As a younger person, what non-biblical story most influenced how you look at the world? This could be a book, movie, music, etc.
What was its influence on you? Positive, negative, benign? Has it stuck with you until today?
On Sunday, Pastor Brennan described the conversation that the Apostle Paul had with the greek philosophers while he was in Athens. If you need a refresher, here are some wikipedia links, just for fun…
The focus of this study however is the substance of Paul’s speech in the Areopagus, or the high city, of Athens. This was the place where ideas and philosophies were discussed, and where Paul was brought to present his ‘new’ teaching. So keep your Bible opened to Acts 17:22-34
V22-23: What do these verses tell you about the way Paul approached new communities with an eye for ministry? Think about how he actually ended up with an invitation to speak in this prestigious group. What were his practices?
What application do your observations have for how you personally, and we as a church, approach our surrounding communities? Think practical, not just theoretical.
For example: Purely theoretical would be saying something like, “We should know what is important in our community.”
Practical would be something like this;
2 weeks ago Rhonda and I were out for a walk to pick up some groceries. While we sat in Starbucks we noticed a bunch of protestors with marijuana leaves on...everything. Why were they there? We went and spent some time talking with them, built connections, and came away with a deeper understanding of what is of the most importance to this unique (albeit misguided) subculture.
V24-27: Discuss the sovereignty of God. Why is this the theological point Paul begins with in his appeal to the greeks? What do these verses say about the place of God, his authority, his purposes, and our place in his plans? Given what we know of the Stoics and the Epicureans, why does Paul not discuss free will here?
V28: “‘In him we live and move and have our being’; as even some of your own poets have said, “‘For we are indeed his offspring.’”
Here Paul quotes from the poets of the greeks themselves to prove his point. They were obviously interested in the answers to these questions, but without a solid view of what lies beyond the grave, their understanding was wide speculation at best. What does it mean to you, that YOU live, move, and have your being in Him?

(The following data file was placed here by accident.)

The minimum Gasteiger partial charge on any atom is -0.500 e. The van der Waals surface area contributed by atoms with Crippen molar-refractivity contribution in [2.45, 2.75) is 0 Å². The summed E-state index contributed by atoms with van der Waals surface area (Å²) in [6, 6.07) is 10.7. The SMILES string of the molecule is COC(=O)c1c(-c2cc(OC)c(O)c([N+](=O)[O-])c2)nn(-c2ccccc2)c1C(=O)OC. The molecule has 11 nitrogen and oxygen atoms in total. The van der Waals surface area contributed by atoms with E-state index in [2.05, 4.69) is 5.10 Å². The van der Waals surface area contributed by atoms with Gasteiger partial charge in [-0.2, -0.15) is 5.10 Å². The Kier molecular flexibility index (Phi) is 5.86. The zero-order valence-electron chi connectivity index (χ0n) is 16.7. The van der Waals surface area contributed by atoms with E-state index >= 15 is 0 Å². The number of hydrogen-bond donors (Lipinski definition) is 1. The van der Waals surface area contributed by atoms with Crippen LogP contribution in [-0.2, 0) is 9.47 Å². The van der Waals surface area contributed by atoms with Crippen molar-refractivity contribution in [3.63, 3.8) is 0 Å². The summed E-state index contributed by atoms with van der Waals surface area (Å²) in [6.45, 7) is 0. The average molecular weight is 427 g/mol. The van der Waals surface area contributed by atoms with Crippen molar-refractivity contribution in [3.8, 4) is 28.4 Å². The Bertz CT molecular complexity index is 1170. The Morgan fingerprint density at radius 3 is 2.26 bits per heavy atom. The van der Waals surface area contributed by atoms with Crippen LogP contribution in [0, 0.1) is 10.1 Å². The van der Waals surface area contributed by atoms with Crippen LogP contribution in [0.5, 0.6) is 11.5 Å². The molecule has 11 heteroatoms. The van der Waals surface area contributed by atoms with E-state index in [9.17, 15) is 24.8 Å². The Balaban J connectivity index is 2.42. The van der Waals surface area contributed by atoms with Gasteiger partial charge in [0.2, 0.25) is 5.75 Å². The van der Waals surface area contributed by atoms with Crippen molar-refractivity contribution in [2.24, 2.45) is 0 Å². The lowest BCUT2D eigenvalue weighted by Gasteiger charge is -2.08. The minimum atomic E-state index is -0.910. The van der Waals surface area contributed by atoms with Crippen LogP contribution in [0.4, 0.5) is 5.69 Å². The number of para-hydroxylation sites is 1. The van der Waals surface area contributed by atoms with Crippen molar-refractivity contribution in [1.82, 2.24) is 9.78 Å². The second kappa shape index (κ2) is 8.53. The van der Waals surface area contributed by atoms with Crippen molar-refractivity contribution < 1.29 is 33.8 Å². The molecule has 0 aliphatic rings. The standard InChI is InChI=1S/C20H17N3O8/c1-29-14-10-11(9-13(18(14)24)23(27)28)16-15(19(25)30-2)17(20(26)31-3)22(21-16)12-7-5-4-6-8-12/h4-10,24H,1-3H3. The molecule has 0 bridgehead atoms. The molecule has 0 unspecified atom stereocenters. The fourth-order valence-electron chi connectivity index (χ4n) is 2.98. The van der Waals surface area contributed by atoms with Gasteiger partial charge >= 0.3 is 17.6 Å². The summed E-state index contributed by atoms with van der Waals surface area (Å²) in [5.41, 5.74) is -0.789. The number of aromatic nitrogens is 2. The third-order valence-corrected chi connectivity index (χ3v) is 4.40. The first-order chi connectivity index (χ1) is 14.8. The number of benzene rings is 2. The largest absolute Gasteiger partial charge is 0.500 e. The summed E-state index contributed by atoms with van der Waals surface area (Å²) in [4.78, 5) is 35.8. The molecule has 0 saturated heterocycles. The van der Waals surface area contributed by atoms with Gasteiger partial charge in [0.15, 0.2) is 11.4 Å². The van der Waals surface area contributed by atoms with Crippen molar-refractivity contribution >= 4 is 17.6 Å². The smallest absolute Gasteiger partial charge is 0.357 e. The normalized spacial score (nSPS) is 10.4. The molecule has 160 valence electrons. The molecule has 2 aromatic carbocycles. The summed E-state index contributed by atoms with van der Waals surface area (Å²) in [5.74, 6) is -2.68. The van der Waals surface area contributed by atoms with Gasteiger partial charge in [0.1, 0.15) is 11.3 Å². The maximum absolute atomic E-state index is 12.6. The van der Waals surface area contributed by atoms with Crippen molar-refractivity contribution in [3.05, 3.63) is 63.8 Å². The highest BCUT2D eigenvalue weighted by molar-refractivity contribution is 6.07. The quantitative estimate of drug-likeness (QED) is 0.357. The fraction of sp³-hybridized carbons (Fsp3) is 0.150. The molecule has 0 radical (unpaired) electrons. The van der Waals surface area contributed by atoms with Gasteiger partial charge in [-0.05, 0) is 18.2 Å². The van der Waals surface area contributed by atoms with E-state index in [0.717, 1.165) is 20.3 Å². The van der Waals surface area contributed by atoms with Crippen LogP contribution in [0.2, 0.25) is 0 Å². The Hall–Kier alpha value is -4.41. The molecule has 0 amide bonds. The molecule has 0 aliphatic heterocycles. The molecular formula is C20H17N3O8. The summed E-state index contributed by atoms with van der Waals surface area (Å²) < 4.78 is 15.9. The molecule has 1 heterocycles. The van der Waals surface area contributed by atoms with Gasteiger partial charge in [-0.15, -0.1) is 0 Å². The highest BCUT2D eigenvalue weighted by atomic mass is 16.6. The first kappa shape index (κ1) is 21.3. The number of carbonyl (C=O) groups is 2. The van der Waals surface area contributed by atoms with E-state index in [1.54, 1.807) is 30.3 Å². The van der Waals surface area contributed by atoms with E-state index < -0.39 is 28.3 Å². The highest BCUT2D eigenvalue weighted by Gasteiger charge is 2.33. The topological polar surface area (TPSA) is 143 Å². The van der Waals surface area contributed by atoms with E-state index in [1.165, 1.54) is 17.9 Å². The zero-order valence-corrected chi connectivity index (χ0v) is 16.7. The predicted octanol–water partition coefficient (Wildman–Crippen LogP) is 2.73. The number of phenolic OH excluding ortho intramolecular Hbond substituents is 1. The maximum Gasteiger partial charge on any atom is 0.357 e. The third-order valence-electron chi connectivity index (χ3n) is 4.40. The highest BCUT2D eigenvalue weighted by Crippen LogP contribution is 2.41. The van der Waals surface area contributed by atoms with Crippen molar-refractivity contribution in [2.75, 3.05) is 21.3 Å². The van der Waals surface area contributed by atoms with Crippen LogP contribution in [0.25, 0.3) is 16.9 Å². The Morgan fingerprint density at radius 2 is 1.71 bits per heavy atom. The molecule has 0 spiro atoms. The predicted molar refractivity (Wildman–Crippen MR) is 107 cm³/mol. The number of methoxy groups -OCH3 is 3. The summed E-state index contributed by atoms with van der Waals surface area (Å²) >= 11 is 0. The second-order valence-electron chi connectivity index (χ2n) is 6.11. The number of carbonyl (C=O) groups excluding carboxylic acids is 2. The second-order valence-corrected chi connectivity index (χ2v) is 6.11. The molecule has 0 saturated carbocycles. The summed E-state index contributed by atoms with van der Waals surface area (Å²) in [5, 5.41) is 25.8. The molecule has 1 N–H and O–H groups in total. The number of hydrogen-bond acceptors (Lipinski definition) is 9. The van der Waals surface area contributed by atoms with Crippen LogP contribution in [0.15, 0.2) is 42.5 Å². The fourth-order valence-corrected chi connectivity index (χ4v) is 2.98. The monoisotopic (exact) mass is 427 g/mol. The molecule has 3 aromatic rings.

V29-30: Paul moves from establishing who God is to what God requires, and the consequences for not meeting those requirements. Have you ever considered this aspect of the resurrection in your conversations with those who are not Christians? That the resurrection of Jesus, while it is hope for those who believe, it is judgement for those who reject him. How is it possible to discuss sin and judgement, lovingly, with those whom you are witnessing to? As Christians, we are quick to show love to others through service, but it is often difficult for us to understand how to show love to others through honestly about sin and its ultimate effect.
V32-34: The crowd was split 3 ways. Some rejected, some were interested, and some followed. Consider this result in light of what Jesus says in Luke 8:4-8
When you open your mouth and your life as a witness for Christ, what are you expecting as a result? It may feel discouraging, if it depends on you. But Paul says that it actually depends on God. As an encouragement, read what Paul writes in Romans 8:28-31
So it falls on us to be faithful witnesses, because the Holy Spirit has already gone ahead of us to prepare hearts and minds to receive the good news of Jesus. We don’t have to be perfect in ourselves, Jesus is the one who completes the requirements of God on our behalf.
This week we gather for an evening of corporate prayer and fasting. As a result, we have no questions to accompany the sermon.
However, if you listen through and would like to post some of your own questions to the comments section we'll be sure to engage!
Opener: What, in your home, acts as a memento? Why is it special to you? What is the memory it points to and how do it represent that?
What is prayer, what are the Psalms, what do these have to do with my spiritual life, and how can I possibly “pray the Psalms?” These are the questions we wrestle through in this week’s sermon.
I’ll let you listen to through it to get your bearings, but as a thought provoking guide to use in walking forward into deeper contemplation of the Psalms, I offer the words of pastor and theologian, Dietrich Bonhoeffer. In his little book, Psalms, the Prayerbook of the Bible, Bonhoeffer points our attention resolutely toward Jesus Christ, the true author and truest subject of the Psalms. He writes;
“If we want to read and to pray the prayers of the Bible, and especially the Psalms, we must not, therefore, first ask what they have to do with us, but what they have to do with Jesus Christ. We must ask how we can understand the Psalms as God’s Word, and only then can we pray them with Jesus Christ. Thus it does not matter whether the Psalms express exactly what we feel in our heart at the moment we pray. Perhaps it is precisely the case that we must pray against our own heart in order to pray rightly. It is not just that for which we ourselves want to pray that is important, but that for which God wants us to pray… It is important for us that even David prayed not only out of the personal raptures of his heart, but from the Christ dwelling in him. To be sure, the one who prays these psalms, David, remains himself; but Christ dwells in him and with him.”
In next weeks post, we will begin to look at some of the specific ways the various subject matter of the Psalms can be clearly seen in light of Jesus. Until then, happy Easter… HE IS RISEN!
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